Into the Most Beautiful Nature Reserve
The 13-kilometre-long "Räuberpfad" (Robber's Trail) leads into one of the most beautiful areas of the region, beginning in Rothenbuch in Lower Franconia. It is located in the oldest nature reserve in Bavaria, the Hafenlohr Valley, and is part of the Spessart Nature Park. The Hafenlohr River rises in the historic town centre with its hunting lodge, once the administrative seat of the Spessart. From there, the trail leads through forests and meadows into the valley, which inspired the poet Kurt Tucholsky: "This is a landscape that no longer exists in the world." You cross the unspoilt valley, partly on boardwalks, where marsh balsam and cotton grass thrive, beavers and amphibians feel at home, and in the water are loaches and trout.
The Spessart Trout - a Speciality
Spessart trout is just one of the specialities that "Räuberland" has in store at its inns. The delicacies also include succulent cakes and elaborate pies, game and lamb dishes, and bread specialities. However, "Das Wirtshaus im Spessart" (The Inn in Spessart) is an invention of the fairy tale writer Wilhelm Hauff, who set the novella of the same name in Spessart in 1828. Where the robbers once lived.
Sometimes the Mitwitz Castle is beautifully reflected in the moat. This was the seat of a knightly noble family and is the starting point of the "Wasserschloss-Runde". The 14-kilometre walk takes you along narrow paths, through dense forest, along a stream, down to a rock cellar where beer barrels used to be stored, and then up the Fuchsberg. There is a restaurant where you can rest and enjoy freshly tapped beer from new barrels, and the view from the terrace over the Franconian Forest Nature Park is magnificent.
This loop is just one of 32 "FrankenwaldSteiglas": tours that usually take half a day and lead even less experienced hikers to the highlights and sights of the Frankenwald, a low mountain range in north-eastern Bavaria.
Wide Meadows, Steep Valleys: A Typical Franconian Forest
In addition to the "Steiglas", the "FrankenwaldSteig", one of the few long-distance circular hiking trails in Germany, welcomes the more ambitious hikers. Enjoy 242 kilometres of typical Franconian Forest landscapes in 13 daily stages: meadow valleys, steep forest slopes, open high plateaus. Along the way is the spa in Bad Steben, where a mineral spring was discovered in the Middle Ages, and Kronach: Renaissance painter Lucas Cranach, who painted a portrait of Martin Luther the reformer, was born here.
The Franconian Forest also sees itself as a region of culinary delights, so small provisions are sufficient: local specialities include "Blöchla", a tube-shaped lard pastry reminiscent of the once booming timber rafting industry, and the "Seelenspitzen", a plaited pastry that was given away in the Middle Ages to release the souls of the deceased from purgatory. Today it is good for a hearty hiking breakfast, as served by many local hosts.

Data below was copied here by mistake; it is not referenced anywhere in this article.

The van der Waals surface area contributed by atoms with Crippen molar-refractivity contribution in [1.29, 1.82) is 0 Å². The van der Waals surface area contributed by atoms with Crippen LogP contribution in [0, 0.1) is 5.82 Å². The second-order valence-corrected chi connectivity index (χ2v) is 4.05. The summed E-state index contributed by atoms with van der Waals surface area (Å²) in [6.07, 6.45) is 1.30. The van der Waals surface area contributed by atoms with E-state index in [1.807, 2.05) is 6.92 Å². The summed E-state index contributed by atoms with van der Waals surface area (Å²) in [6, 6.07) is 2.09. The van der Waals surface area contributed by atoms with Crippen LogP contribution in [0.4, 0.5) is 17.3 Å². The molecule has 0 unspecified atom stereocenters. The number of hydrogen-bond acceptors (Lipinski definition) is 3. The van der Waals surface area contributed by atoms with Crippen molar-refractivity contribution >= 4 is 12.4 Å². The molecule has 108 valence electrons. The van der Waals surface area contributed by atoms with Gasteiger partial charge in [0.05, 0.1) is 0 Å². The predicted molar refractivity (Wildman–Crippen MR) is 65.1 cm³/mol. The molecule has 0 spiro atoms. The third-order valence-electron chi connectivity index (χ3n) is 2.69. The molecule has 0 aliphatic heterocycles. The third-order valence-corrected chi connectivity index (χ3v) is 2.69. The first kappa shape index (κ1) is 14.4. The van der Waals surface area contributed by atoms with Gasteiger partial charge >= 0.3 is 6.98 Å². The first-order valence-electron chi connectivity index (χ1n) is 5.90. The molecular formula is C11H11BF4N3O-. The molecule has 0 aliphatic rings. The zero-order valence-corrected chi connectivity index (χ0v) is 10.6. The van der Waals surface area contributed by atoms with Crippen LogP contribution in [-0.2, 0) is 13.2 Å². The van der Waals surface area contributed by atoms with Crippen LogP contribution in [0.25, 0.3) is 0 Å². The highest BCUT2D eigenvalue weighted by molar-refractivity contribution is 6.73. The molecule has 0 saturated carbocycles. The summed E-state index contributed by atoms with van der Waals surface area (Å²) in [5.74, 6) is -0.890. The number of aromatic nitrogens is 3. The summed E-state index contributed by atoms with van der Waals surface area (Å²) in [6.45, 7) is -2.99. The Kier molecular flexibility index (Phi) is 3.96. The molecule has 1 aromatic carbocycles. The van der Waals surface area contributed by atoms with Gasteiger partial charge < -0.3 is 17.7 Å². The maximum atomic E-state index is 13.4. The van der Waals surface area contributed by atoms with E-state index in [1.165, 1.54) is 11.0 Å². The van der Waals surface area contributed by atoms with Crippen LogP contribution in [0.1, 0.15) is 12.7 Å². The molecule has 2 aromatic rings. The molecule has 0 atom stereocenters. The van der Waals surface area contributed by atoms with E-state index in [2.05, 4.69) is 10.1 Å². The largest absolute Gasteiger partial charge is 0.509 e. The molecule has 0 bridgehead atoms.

In the Southern Black Forest Nature Park things are almost alpine. After all, the summit plateau of the Kandel, the highest mountain in the award-winning hiking region "Zweitälerland" in southwest Baden-Württemberg, lies at 1,241 metres. The 106-kilometre-long "Zweitälersteig" leads you to the Kandel and other peaks in the area and is very demanding for hikers. Craggy rocks, deep gorges, but also great views.
Adventurous Routes, Magnificent Views
On sometimes steep, sometimes rocky, sometimes wildly romantic paths, there is one attraction after the next: the Zweribach waterfalls plunge more than 40 metres into the Simonswald valley. There you pass through the steep and increasingly narrow Teichschlucht gorge, where the Teichbach cascades downhill for 250 metres before flowing into the Wilde Gutach. The ruins of Kastelburg Castle promise a morbid atmosphere of chivalry. The Hörnleberg offers a magnificent view of the second of the valleys which bears its name, the Elztal. On the "Zweitälersteig" you can conquer more than 4,000 metres in altitude in just several days - preferably without bags and luggage, because hosts offer luggage transfer. Explore the scenic diversity of the hiking region with over 800 kilometres of marked trails.
Speciality: Delicious Wood Fired Bread
Many one-day and half-day walks also offer the whole range: through mountain meadows and fragrant pine forests, a tour leads to the Huberfelsen, a granite boulder protected as a natural monument, which can be climbed on its own. Another is the Bread Trail, which connects five farms over a good ten kilometres, where the bread ovens smoulder just like in the good old days. So always follow your nose. The wood-fired bread with the brown crust, which has adorned traditional Black Forest snack plates since time immemorial, can be bought along the way and carried in your rucksack for the journey. This is just one - tasty - feature of one of the thousands of kilometres of German quality hiking trails.